China on Monday reacted guardedly to Prime Minister Narendra Modi's remarks about an "expansionist" tendency among some countries, saying it is not clear what was he referring to and recalling his earlier comments that India and China are strategic partners.
"We have noted relevant information about Prime Minister Modi's visit to Japan. You just mentioned comments made by him I don't know what is he referring to," Chinese foreign ministry spokesman Qin Gang told a media briefing in Beijing when asked about Modi's remarks made during his ongoing visit to Japan.
Modi on Monday deplored the "expansionist" tendency among some countries which "encroach" upon the seas of others – a clear if indirect allusion to China's claims in the South China Sea.
"We have to decide if we want to have 'vikas vaad' (development) or 'vistar vaad' (expansionism), which leads to disintegration. Those who follow the path of Buddha and have faith on 'vikas vaad', they develop. But we see those having ideas of the 18th century, engage in encroachments and enter the seas (of others)," Modi said.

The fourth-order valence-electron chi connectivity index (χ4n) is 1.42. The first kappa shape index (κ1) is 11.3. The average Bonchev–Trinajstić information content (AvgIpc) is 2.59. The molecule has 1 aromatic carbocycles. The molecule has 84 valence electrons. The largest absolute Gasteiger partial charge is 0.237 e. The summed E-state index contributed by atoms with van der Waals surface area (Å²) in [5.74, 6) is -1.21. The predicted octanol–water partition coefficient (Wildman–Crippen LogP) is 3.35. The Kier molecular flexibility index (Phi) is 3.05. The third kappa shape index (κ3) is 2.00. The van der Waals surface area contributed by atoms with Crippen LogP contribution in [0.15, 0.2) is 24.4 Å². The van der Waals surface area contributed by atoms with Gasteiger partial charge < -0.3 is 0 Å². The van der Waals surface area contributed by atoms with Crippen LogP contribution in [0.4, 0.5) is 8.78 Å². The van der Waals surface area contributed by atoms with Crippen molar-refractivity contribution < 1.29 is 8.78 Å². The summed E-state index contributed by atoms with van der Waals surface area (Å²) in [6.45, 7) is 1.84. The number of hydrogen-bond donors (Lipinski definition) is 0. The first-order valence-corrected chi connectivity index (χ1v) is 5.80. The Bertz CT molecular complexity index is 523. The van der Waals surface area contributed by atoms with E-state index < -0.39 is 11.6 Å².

The foreign ministry spokesman said, "I can answer the (media's) question by quoting his words. He (Modi) said China and India are strategic partners for common development. Good neighbourliness and cooperation between the two counties is of great significance to the prosperity of the whole world and all mankind."
Asked how China sees Modi's visit to Japan ahead of Chinese President Xi Jinping's proposed visit to New Delhi expected to be in the third week of this month, Qin said, "I want to stress that China and India are major countries. We both advocate and practice the five principles of peaceful coexistence."
"With regard to Xi's visit to India, during BRICS summit, President Xi had a good meeting with Prime Minister Modi," he said, adding that the two leaders agreed that Xi should visit India in the near future.
While Qin was cautious in his reaction, an article in the state-run Global Times' web edition said Modi attaches more importance to Sino-Indian ties considering China's strategic importance to India.
"The Modi administration apparently views Sino-Indian relations as more important than Indian-Japanese relations," the article said.
(See: Modi draws $35-bn of Japanese funds; first sale of military hardware and Triumphant Modi beats a storm on Japanese drums )